portugese bigos

Came back to BCN from Poland recently. What a contrast from Warsaw´s vast socialist avenues to Barcelona´s Gothic winding streets. From neverending green parks to crowds. From ´Milk Bars´serving Polish staples in a clean, no-nonsense atmosphere - just go to the window with your ticket and a middle-age lady in a white apron will quickly and unsmilingly ladle your soup - to the dirty, loud tavernas that are around the corner, where you wave down the waiter and where the tables are sticky with spilled wine and sweat.

It´s decompression time now. We´ve been moving non-stop for two weeks. Grandma´s for breakfast, then the city for day, back for dinner and some talking, strong black current digestives to help with the oily, potato-y and meaty food we´ve been trying everywhere (Bruno´s favorite was surprisingly the bigos!) . Then driving up north to see more family and to understand the countryside. Biking, walking, mushroom picking, helping in the orchard and dealing with small towns during big holidays and the polish driving!

Now it´s time to take it slower and to digest the information we´ve been absorbing. But we´ve still got to eat! Feed the brain to make sure we remember everything and make our smart plans. The first day back we went to the Boqueria, the refrigerator was so emtpy!! Good thing we thought to bring some Polish bread with us or our first breakfast would have been olives and a bit of dried cheese. Needless to say that the market was as lively and overwhelming as ever. So many beautiful piles and pyramids and stacks of lovely greens and fruits and vegetables. Quite different from the markets in Warsaw where the farmers sell from the back of their trucks.

We made our way through the aisles, dodging old ladies with their carts (they´ll run you over without looking back!) and the puddles underneath, all the time with our eyes peeled for good prices and fresh produce. In the end the choices were easy, we needed staples. Some fruits, tomatoes, onions, an inspired choice, homage to where we had just been, a cabbage! And then back to some things we had missed, a nice big salted cod! Backpack loaded we headed home.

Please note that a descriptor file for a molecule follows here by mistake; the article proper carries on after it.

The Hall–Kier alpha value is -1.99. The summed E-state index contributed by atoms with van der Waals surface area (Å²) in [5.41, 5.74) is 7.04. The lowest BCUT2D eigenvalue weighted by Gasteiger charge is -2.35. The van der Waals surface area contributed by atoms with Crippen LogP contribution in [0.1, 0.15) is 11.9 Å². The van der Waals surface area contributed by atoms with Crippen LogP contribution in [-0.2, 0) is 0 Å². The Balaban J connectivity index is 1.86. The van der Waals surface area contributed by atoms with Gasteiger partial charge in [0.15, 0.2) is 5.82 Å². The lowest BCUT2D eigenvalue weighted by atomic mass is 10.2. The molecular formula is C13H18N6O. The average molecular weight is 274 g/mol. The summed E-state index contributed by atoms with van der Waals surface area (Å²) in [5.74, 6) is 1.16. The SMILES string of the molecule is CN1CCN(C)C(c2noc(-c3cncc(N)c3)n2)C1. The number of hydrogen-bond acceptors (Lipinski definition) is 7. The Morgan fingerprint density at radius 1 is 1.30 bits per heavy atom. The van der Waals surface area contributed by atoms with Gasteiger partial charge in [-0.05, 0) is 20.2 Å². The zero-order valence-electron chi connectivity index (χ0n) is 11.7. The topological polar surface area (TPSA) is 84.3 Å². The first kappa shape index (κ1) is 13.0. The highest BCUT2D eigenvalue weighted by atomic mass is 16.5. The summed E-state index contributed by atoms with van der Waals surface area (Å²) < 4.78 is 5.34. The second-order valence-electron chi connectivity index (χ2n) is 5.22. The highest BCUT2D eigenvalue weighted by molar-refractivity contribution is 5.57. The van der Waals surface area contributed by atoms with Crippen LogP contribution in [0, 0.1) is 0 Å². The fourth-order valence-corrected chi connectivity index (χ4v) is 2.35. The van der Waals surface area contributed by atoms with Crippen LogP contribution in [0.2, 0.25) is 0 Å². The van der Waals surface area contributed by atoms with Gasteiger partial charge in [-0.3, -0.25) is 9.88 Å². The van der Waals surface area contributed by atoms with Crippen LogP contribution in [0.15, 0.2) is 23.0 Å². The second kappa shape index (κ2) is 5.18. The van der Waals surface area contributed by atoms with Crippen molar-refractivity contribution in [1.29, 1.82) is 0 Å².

The trick with salted cod is that you have to soak it in water for 24 hours so that it re-hydrates and doesn´t taste so salty (change the water several times). But first cut it into some nice fillets or it wont fit in the bowl.

And, the next day, when we were ready for dinner we made Portugese bigos!
First look through the filets you´ve soaked and pick out the thin and oddly shaped pieces. Put them in a pan of water and bring to a boil, cook. Save the fish broth for tomorow´s fish soup but cool the cooked fish in cold water. Pick off the skin and take out the bones breaking the fish into small bits. It´s good slimey fun! Put aside.

Chop half an onion, a tooth of garlic and some ginger. Throw into a pan with some hot oil. Add white wine and sautee quickly adding a quarter of a cabagge (chopped). Turn the heat down and don´t get distracted (that´s how I burnt it the first time around). After the cabagge has cooked but is still crisp add the fish along with lemon juice, a bit of vinegar, olive oil, salt and some sugar. During dinner we decided a sliced apple would have been nice too.

The bigos is pale and green and summery, serve with white wine.